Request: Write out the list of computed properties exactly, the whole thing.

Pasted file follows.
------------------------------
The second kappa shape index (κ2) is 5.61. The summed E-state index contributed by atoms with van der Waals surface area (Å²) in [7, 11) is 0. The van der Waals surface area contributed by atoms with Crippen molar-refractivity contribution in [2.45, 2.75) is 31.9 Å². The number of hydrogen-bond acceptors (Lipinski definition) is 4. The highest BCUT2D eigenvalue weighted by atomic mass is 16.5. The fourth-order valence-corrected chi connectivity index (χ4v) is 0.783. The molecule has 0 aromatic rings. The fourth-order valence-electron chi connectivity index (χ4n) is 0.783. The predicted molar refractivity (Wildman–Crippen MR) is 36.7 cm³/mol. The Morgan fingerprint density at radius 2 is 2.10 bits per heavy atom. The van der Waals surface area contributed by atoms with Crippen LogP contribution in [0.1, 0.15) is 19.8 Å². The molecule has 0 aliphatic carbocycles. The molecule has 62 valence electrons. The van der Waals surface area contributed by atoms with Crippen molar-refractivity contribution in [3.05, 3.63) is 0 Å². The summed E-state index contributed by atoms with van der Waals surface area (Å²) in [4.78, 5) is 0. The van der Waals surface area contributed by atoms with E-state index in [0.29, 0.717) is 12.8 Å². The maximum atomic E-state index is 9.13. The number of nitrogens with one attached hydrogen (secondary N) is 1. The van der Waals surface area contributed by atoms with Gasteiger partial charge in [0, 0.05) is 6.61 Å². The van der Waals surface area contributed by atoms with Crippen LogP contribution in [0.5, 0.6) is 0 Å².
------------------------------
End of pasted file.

The second kappa shape index (κ2) is 5.61. The summed E-state index contributed by atoms with van der Waals surface area (Å²) in [7, 11) is 0. The van der Waals surface area contributed by atoms with Crippen molar-refractivity contribution in [2.45, 2.75) is 31.9 Å². The number of hydrogen-bond acceptors (Lipinski definition) is 4. The highest BCUT2D eigenvalue weighted by atomic mass is 16.5. The fourth-order valence-corrected chi connectivity index (χ4v) is 0.783. The molecule has 0 aromatic rings. The fourth-order valence-electron chi connectivity index (χ4n) is 0.783. The predicted molar refractivity (Wildman–Crippen MR) is 36.7 cm³/mol. The Morgan fingerprint density at radius 2 is 2.10 bits per heavy atom. The van der Waals surface area contributed by atoms with Crippen LogP contribution in [0.1, 0.15) is 19.8 Å². The molecule has 0 aliphatic carbocycles. The molecule has 62 valence electrons. The van der Waals surface area contributed by atoms with Crippen molar-refractivity contribution in [3.05, 3.63) is 0 Å². The summed E-state index contributed by atoms with van der Waals surface area (Å²) in [4.78, 5) is 0. The van der Waals surface area contributed by atoms with E-state index in [0.29, 0.717) is 12.8 Å². The maximum atomic E-state index is 9.13. The number of nitrogens with one attached hydrogen (secondary N) is 1. The van der Waals surface area contributed by atoms with Gasteiger partial charge in [0, 0.05) is 6.61 Å². The van der Waals surface area contributed by atoms with Crippen LogP contribution in [0.5, 0.6) is 0 Å².